Francesco Antonio Bonporti (1672-1749) was a priest first and musician second: a ‘gentiluomo di Trento’ as he described himself on the title page of his Op.1 trio sonatas. Chamber music continued to be Bonporti’s preferred creative outlet, at a time when cantatas and increasingly operas obtained wider favour, and his increasingly strenuous attempts to gain royal or aristocratic preferment by dedicating and sending his works to kings, queens and princes proved ever fruitless: he died as he worked, a humble cleric.
Bonporti’s gifts as a composer only began to be fully appreciated a century ago, and he can now be regarded among the most gifted north Italian composers of his generation, his music even worthy at points of being mistaken for Bach’s, as it has been more than once in confused manuscript collections. The language of Corelli lies behind Bonporti’s idiom in these trio sonatas, but his creative imagination ranged far and wide, not indebted to any local or popular idiom but always sympathetically conceived for his instruments, and for the violin in particular. The slow movements are more developed than most contemporary Italian comparisons; at all points Bonporti’s imaginative harmony and lively part-writing can be enjoyed by any listener who is keen to look beyond the tried and tested trio sonata repertoire.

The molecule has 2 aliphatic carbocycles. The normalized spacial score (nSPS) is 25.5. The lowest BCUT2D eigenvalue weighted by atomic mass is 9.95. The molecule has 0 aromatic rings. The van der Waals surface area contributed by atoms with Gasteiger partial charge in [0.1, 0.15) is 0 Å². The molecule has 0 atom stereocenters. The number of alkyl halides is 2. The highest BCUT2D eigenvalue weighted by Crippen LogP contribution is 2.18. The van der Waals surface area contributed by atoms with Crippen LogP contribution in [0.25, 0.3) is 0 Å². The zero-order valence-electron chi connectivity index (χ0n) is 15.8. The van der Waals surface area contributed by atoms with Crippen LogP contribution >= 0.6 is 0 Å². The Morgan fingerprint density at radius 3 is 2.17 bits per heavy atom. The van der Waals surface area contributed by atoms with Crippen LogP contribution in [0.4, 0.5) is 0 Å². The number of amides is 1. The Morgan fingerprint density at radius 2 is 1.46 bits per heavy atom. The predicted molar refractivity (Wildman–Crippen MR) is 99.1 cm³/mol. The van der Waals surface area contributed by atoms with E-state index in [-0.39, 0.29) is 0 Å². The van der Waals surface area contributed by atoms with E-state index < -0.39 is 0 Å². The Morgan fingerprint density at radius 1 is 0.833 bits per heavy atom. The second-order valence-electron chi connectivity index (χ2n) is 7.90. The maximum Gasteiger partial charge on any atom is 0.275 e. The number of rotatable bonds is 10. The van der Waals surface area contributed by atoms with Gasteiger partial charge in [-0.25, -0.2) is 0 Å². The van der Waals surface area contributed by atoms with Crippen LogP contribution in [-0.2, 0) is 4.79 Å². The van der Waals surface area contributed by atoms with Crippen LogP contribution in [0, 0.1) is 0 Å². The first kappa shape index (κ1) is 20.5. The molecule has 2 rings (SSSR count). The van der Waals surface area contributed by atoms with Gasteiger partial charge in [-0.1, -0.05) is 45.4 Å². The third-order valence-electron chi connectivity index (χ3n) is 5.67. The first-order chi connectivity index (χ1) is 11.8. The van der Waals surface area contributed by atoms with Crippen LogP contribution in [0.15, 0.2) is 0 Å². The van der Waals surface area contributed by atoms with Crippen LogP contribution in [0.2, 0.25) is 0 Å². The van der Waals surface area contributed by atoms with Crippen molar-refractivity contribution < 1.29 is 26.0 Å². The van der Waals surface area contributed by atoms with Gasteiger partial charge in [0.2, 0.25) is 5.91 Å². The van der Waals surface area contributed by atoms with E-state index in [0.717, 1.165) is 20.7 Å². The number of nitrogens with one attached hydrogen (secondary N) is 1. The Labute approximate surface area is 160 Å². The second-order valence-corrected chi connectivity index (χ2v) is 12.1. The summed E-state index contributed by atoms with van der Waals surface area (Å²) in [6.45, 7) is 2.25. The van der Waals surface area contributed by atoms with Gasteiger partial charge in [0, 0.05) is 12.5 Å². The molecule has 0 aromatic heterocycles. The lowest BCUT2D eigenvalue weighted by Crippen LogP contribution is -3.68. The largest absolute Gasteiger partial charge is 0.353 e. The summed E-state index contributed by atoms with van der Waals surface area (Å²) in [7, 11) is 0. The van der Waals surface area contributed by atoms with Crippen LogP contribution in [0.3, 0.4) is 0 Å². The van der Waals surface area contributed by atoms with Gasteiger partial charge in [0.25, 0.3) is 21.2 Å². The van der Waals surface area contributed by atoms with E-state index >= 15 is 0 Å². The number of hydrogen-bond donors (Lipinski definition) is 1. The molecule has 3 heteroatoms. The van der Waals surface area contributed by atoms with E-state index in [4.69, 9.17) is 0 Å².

Founded in 2006, Associazione Labirinti Armonici is an early-music ensemble of flexible formation, led by scholarship and close study of manuscripts and critical editions in its revival of repertoire from the Baroque. Like Bonporti, the ensemble is based in the Trento region of Italy, making festival appearances and giving masterclasses in early music.
Francesco Bonporti (1672-1749) lived for the largest part of his life in Trento, his native town. He studied in Rome, and was influenced by Arcangelo Corelli, whose style of imitative counterpoint he invests with dramatic elements. His fame spread over Europe and the great Johann Sebastian Bach transcribed for harpsichord some of his violin sonatas.
The complete Sonatas for 2 Violins & B.C. Op. 2 consist of 4 dance movements, the allemande, corrente, sarabande and gigue or gavotte. The first violin is mainly predominant, the other two instruments usually providing the accompaniment. The faster movements require virtuoso skills from the performers while the slow movements flow in sensitive and slightly melancholy melodic lines. The Italian group Labirinti Armonici specializes in the performance of undiscovered Baroque music, it consists of two violins, cello and harpsichord/organ.